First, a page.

First time for everything

You never forget your first Wrangler National Finals Rodeo. There’s simply nothing like it on Earth, and for the contestants who qualify for the 10-day extravaganza for the first time, every experience is new and exhilarating.

Just ask bareback rider Casey Colletti. The Pueblo, Colo., cowboy wasn’t too overcome by nerves or excitement to post an 87.5-point ride on Carr Pro Rodeo’s Black Coffee in Round 1. His score led the rodeo until world standings leader Kaycee Feild trumped him on the last ride with a mark of 89.

Kaycee Feild is interviewed in the Wrangler NFR press room after winning Round 1.

Colletti, who turns 26 on Dec. 21, was all smiles as he talked with media in the new Wrangler NFR press room in the UNLV practice gym.

“It was the best experience of my life so far,” said Colletti, who is one of 26 Wrangler NFR rookies this year. “The last three days have been just phenomenal. Before the national anthem, I kind of looked around (the arena) and thanked God for letting me be here to do this. There aren’t many guys who get to experience it.”

Colletti was a guest of Matt Bright during one round of last year’s Finals, and the experience motivated him to qualify this year.

“I said, ‘Man, next year, I’m going to try my guts out (to make it), because I don’t want to sit up here and watch. I want to be running my hand in my rigging,’” said Colletti, who earned $14,135 for his second-place finish and moved from 10th to sixth in the world standings.

Colletti got along just fine with Carr Pro Rodeo’s talented bucker, which is appearing at its third Wrangler NFR.

“I was just going 100 miles an hour and not quitting at all,” he said. “It’s the NFR, so you leave nothing to doubt.”

The five-figure pay day will come in handy for Colletti, an avid gambler.

“To win $14,000 in eight seconds is mind-blowing,” he said. “My dad and I were shooting craps before we came over here tonight, and I lost 12 bucks. Now I have a little more spending money.”

Fellow bareback rider Brian Bain was also competing in his first Wrangler NFR, and his 86-pointer was good enough for fourth place in the round and a check for $7,500.

I would argue that no competitor is busier than Wrangler NFR rookie saddle bronc rider Jacobs Crawley this week. The 23-year-old from College Station, Texas, is not only dealing with the pressure of appearing in his first Finals, but also with the weight of having to study for three college finals.

Crawleyis a senior at Texas A&M, where he’s majoring in industrial and systems engineering. He has a presentation to make via Skype next Wednesday with his engineering group, and has a pair of finals on Dec. 12 and 13 before graduating Dec. 16.

“It’s hectic, but it’s not too bad,” Crawley said. “It’s a lot of planning. If you plan everything out and make sure you’ve got all your I’s dotted and T’s crossed, it plays out how you planned. You can’t have a whole lot of days wasted, otherwise you’ll get behind.”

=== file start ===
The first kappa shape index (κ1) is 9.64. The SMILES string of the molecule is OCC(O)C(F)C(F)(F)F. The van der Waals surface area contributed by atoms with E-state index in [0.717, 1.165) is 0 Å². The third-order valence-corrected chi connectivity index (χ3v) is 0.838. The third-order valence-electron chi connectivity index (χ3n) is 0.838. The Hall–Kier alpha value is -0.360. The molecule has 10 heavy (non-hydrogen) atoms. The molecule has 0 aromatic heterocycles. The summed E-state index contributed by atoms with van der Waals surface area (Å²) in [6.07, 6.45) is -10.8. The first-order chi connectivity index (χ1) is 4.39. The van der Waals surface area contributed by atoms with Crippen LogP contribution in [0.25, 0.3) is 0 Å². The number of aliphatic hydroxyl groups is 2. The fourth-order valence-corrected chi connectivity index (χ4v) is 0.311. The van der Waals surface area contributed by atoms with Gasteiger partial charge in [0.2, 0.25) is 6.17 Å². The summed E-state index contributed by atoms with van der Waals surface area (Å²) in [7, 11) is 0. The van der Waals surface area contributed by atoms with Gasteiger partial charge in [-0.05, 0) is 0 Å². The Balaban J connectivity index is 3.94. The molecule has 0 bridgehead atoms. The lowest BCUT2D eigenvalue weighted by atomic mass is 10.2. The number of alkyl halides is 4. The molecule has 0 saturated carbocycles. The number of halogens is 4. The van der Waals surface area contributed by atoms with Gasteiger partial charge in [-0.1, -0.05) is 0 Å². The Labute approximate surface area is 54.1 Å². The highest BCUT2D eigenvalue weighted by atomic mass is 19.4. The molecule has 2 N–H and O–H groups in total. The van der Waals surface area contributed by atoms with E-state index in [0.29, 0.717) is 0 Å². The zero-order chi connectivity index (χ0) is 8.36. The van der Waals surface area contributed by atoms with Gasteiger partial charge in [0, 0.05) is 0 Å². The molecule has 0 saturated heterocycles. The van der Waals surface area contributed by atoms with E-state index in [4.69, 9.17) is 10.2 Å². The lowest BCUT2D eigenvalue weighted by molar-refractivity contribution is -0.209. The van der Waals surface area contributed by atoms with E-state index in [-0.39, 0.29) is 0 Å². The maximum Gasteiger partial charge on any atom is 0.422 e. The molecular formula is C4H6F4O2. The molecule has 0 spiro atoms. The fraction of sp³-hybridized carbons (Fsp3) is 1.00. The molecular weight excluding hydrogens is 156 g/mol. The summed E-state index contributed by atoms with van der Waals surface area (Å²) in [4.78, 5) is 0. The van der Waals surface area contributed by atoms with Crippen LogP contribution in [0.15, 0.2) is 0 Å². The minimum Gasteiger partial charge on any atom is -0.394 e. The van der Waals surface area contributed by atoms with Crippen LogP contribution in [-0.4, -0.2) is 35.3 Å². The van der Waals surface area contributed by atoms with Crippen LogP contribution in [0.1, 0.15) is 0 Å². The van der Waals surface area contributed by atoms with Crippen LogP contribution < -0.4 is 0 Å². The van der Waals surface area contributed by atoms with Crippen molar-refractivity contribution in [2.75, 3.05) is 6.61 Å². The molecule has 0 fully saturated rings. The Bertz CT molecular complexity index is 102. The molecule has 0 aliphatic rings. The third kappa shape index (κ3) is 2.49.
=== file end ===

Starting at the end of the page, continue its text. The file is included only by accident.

He was too nervous to even look around and take in the atmosphere in the Thomas & Mack Center arena. One word to describe his mentality during the grand entry?

“Butterflies,” he said with a laugh. “I’m lucky I had a broke horse for the grand entry, otherwise, it would have been bad. I tried not to look up, because if I looked around too much, I might have gotten wide-eyed.”

His score wasn’t nearly enough to put Crawley in the money, but he was still happy with the experience of riding at the world’s richest rodeo.

“I was 69 points (69.5, actually), but I guarantee you I had as much fun as anybody else,” Crawley said.

Crawley and Colletti used the same word to describe what their experience at the Finals this year has been like.

“It’s all been pretty surreal,” said Crawley, who attended the NFR when he was 11 to watch his cousin, Cheyenne Wimberley, in the barrel racing. “From the time we checked in at the Aria, it’s been an awesome roller-coaster. I’m ready for nine more rounds. Now that I’ve got one down, I’m excited to get on nine buckers and see how everything pans out.”

Far from a Wrangler NFR rookie, future Hall of Fame tie-down roper Cody Ohl won his 41st round at the Finals. He was nice enough to take a mental trip back to his first Wrangler NFR in 1994 and share his memories of Round 1 at the Thomas & Mack Center.

“I was a nervous son-of-a-gun,” said Ohl, who has won more than $1 million at the Wrangler NFR alone. “I went for first, just like today, and I didn’t have a very good night. It didn’t go well, and I didn’t end up having a very good Finals. But then everything just started piecing together, and I’ve been doing great.”

The veteran now serves as a mentor to first-timers, telling them what to expect in Las Veags.

“I get questions all the time from guys, and I try to help them,” Ohl said. “Joe Beaver and Fred Whitfield helped me when I got here, and I just try to return (the favor). It’s part of the sport.”

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